was at school so that was where I heard about it.
Q. What did they say about it there?
A. It was the venereal disease that you die from, I think, you know; that was the thing there's no cure for AIDS so just don't catch it. That was what I first remember hearing
about it, there's no cure, you mustn't catch it. That sort of approach to it.
Q. Were you in the sixth form by that time?
A. I think so, yeah. But I mean then all the jokes went around, you know, queers only
get it and - you know, it was all this sort of thing. What do they stand for - you know,
what does AIDS stand for, and it was arsehole-injected death sentence, and all - you
know, all of this came out; and then it was like you were getting it from giving blood, you
were getting it from an injection, you were getting it from... and then Princess Diana
went and visited someone who had AIDS and shook their hand and she hadn't got it
and - and there's all, you know, there's still all the controversy that's going on around it
now, you know Q. And do you understand what it is?
A. Oh, yeah. My - my brother's a MEDICAL PROFESSION, so I know - quite a lot of
medical conditions, whether I want to or not I've heard about them, and I understand
what it is. I understand what the implications of it are.
Q. You know the difference between that and HIV?
A. Yeah. HIV's the - the virus, and AIDS is when you've actually caught the illness, 'cos
you can carry the virus for about - you know, that's the worry, that you can carry the
virus without getting the illness and you can pass it on. But Q. Do you know how you get it?
A. Yeah, blood... You can - I mean, the theory is at the moment, that to get it from saliva
it'd take about eight gallons of saliva to... wet kiss, you know, ... pass eight gallons of
saliva on but - there's a lot of - I still think there's a lot of darkness, even in the
profession, there's a lot of darkness around AIDS. So Q. And semen...
A. Yeah. It's - I know it's easier to pass from man to woman than it is from woman to
man... sort of thing. It originated in Africa. How it originated, I don't know.
Q. And who do you think is at the most risk now?
A. Anyone in a relationship with somebody who's homosexual, somebody who's
bisexual, hemophiliacs, I think; anyone who comes across the stage where they need a
blood transfusion, especially in America where you get paid to give blood, so prostitutes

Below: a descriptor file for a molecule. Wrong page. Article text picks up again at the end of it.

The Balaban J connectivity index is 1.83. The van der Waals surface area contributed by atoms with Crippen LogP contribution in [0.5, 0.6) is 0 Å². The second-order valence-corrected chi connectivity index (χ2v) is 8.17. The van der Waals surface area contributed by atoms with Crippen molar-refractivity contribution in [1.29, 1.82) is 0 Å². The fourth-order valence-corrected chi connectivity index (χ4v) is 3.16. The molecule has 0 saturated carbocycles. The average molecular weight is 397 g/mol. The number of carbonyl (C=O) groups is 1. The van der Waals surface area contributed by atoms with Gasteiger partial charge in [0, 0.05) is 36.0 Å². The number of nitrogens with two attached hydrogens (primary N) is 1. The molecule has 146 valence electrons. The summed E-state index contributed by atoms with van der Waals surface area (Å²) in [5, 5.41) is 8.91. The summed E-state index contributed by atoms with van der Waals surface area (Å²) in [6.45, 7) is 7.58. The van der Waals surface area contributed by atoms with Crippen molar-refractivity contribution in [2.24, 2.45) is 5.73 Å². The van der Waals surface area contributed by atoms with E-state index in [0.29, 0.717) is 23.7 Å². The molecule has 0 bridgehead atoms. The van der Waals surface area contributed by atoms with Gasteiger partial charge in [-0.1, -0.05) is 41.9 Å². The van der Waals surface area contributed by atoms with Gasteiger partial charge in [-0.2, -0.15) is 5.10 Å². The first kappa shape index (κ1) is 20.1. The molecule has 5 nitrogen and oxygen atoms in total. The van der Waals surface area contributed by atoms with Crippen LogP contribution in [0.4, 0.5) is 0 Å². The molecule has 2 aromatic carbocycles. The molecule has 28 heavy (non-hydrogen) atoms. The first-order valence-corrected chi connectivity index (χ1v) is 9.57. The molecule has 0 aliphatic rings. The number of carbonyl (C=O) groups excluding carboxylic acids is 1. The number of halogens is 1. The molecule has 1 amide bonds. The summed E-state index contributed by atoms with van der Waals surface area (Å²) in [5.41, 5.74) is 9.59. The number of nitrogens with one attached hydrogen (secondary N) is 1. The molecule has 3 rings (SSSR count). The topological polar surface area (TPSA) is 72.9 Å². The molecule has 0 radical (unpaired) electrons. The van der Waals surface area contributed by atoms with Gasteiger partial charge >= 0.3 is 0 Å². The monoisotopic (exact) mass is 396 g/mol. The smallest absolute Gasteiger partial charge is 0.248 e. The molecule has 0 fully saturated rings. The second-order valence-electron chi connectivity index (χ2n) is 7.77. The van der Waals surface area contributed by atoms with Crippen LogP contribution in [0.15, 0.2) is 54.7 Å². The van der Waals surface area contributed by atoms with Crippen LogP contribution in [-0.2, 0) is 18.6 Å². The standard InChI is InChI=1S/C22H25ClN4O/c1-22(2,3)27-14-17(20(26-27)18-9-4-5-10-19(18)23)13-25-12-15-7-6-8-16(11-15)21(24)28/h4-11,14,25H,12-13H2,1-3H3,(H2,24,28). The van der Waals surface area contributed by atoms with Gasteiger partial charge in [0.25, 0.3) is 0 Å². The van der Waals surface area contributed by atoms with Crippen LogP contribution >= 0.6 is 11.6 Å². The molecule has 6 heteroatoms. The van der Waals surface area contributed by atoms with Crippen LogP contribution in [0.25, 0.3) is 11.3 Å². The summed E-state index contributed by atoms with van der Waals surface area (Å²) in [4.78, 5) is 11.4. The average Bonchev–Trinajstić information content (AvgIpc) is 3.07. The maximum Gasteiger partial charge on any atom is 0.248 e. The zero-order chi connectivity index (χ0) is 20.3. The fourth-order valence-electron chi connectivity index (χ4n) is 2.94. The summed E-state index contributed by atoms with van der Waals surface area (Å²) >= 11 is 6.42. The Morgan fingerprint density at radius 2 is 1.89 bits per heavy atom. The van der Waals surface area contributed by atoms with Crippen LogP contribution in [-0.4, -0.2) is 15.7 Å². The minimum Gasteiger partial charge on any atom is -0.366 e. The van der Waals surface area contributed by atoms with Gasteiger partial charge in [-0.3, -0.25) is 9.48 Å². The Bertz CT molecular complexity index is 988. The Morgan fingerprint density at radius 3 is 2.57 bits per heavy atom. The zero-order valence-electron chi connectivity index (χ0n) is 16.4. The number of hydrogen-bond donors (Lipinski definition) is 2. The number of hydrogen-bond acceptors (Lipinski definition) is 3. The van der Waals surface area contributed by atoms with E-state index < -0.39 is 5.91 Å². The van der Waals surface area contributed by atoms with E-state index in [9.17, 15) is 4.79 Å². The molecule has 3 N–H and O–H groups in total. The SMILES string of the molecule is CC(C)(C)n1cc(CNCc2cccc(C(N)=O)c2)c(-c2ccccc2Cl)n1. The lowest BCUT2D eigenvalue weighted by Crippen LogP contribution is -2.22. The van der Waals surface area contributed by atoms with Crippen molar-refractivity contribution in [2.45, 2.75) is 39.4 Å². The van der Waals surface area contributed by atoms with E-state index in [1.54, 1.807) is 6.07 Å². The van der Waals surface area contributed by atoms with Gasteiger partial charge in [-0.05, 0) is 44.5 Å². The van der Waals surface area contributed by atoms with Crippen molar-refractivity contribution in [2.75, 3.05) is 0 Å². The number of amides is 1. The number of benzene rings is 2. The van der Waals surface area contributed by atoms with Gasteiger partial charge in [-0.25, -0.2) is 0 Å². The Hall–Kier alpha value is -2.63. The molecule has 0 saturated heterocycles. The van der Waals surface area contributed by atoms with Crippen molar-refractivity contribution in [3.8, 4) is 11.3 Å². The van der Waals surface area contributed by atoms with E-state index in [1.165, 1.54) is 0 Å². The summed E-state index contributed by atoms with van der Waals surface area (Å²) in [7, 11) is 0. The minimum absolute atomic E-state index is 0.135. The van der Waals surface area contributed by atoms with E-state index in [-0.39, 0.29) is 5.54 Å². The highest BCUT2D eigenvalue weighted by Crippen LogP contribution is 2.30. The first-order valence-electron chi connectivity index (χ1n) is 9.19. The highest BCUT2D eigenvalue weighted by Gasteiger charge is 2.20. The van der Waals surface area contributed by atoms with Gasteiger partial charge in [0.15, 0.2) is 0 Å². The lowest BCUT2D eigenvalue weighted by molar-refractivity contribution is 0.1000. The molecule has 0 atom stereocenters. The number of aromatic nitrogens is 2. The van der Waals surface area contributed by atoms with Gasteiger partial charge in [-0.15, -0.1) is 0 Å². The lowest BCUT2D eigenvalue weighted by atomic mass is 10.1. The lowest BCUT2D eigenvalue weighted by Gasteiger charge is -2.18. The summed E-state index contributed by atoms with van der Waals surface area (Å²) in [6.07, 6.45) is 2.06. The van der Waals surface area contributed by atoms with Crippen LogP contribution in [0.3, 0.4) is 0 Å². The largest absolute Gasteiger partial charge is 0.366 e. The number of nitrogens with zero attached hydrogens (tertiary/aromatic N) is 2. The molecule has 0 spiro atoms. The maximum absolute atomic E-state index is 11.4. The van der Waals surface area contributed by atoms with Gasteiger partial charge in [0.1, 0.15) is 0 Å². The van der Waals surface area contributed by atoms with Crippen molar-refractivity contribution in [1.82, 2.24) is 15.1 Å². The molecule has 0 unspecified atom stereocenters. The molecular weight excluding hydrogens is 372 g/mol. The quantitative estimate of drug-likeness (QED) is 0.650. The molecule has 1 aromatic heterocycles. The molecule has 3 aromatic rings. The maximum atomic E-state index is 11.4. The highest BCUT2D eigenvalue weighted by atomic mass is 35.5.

go and give blood...
Q. But here they treat it now, don't they, the - I mean it's supposed to be screened.
A. The blood, no, we test it - mm, they're supposed to. They test it but then it's a case of
if you're carrying and you haven't actually got the disease it won't show up, that sort of
thing, so you can - someone who's carrying it and doesn't know can quite innocently go
and give blood, it goes into someone... you know, it... Children are born with it, babies
are born with it... I don't think - you don't have to be permissive. I think the innocents are
getting it now, the permissive are wise to it... stop. I think it's more the innocents.
Q. What, sort of bad luck?
Q. And do you think A. I think if you go out asking for it, you'll get it. I think if you're careful and if you - I
mean, as far as you can, you sleep with somebody you know and that sort of thing, I
think you've got - you know, the odds are for you rather than against you. And it's not as
easily passed with people, you know, you shake someone's hand, you don't get it, and
that sort of thing. I mean, it's harder to get than hepatitis B, which is passed on by
blood... It's harder than getting that. And, although, you know, hepatitis B can be treated
or something, it's much more severe, how many people do you hear of with that? So Q. So if you started a relationship with someone new, I mean would that be something
you'd ask about or A. If I - yeah, in effect. It'd be something I'd expect them to ask about too.
Q. Mm, of you.
A. Yeah. I wouldn't - you know, I would - condoms would be used, if I was sleeping with
them, 'cos I'm not on the pill now, so they'd have to be; but, you know, it - you get the
best of both worlds, you get protected against pregnancy and against venereal disease
Q. And what do you think of condoms?
A. I think they're - I don't mind using them at all. I don't mind using them at all, if you're you know, it's kind of - everyone says oh, they're horrible to use and all the rest of it,